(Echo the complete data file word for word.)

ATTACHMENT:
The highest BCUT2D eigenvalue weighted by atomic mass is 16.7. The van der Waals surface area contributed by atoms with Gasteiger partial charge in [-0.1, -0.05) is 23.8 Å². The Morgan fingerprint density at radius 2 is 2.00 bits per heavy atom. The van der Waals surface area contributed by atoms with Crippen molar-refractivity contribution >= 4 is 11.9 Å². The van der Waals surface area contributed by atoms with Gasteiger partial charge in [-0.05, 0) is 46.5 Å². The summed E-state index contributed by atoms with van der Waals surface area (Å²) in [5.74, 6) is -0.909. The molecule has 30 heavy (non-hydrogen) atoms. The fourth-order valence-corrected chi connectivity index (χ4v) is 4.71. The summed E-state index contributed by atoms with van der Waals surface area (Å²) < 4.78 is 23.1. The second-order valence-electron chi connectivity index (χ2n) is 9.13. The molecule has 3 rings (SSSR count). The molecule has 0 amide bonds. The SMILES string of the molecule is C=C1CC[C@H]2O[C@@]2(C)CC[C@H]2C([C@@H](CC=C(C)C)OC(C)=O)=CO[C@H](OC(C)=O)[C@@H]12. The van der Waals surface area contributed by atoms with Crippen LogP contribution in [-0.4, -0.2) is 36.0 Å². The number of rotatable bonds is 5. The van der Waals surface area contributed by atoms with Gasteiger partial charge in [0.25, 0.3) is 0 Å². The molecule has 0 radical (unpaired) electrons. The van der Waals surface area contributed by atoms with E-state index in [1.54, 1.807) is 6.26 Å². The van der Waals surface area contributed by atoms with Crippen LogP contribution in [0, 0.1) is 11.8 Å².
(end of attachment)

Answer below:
The highest BCUT2D eigenvalue weighted by atomic mass is 16.7. The van der Waals surface area contributed by atoms with Gasteiger partial charge in [-0.1, -0.05) is 23.8 Å². The Morgan fingerprint density at radius 2 is 2.00 bits per heavy atom. The van der Waals surface area contributed by atoms with Crippen molar-refractivity contribution >= 4 is 11.9 Å². The van der Waals surface area contributed by atoms with Gasteiger partial charge in [-0.05, 0) is 46.5 Å². The summed E-state index contributed by atoms with van der Waals surface area (Å²) in [5.74, 6) is -0.909. The molecule has 30 heavy (non-hydrogen) atoms. The fourth-order valence-corrected chi connectivity index (χ4v) is 4.71. The summed E-state index contributed by atoms with van der Waals surface area (Å²) < 4.78 is 23.1. The second-order valence-electron chi connectivity index (χ2n) is 9.13. The molecule has 3 rings (SSSR count). The molecule has 0 amide bonds. The SMILES string of the molecule is C=C1CC[C@H]2O[C@@]2(C)CC[C@H]2C([C@@H](CC=C(C)C)OC(C)=O)=CO[C@H](OC(C)=O)[C@@H]12. The van der Waals surface area contributed by atoms with Crippen LogP contribution in [-0.4, -0.2) is 36.0 Å². The number of rotatable bonds is 5. The van der Waals surface area contributed by atoms with Gasteiger partial charge in [0.25, 0.3) is 0 Å². The molecule has 0 radical (unpaired) electrons. The van der Waals surface area contributed by atoms with E-state index in [1.54, 1.807) is 6.26 Å². The van der Waals surface area contributed by atoms with Crippen LogP contribution in [0, 0.1) is 11.8 Å².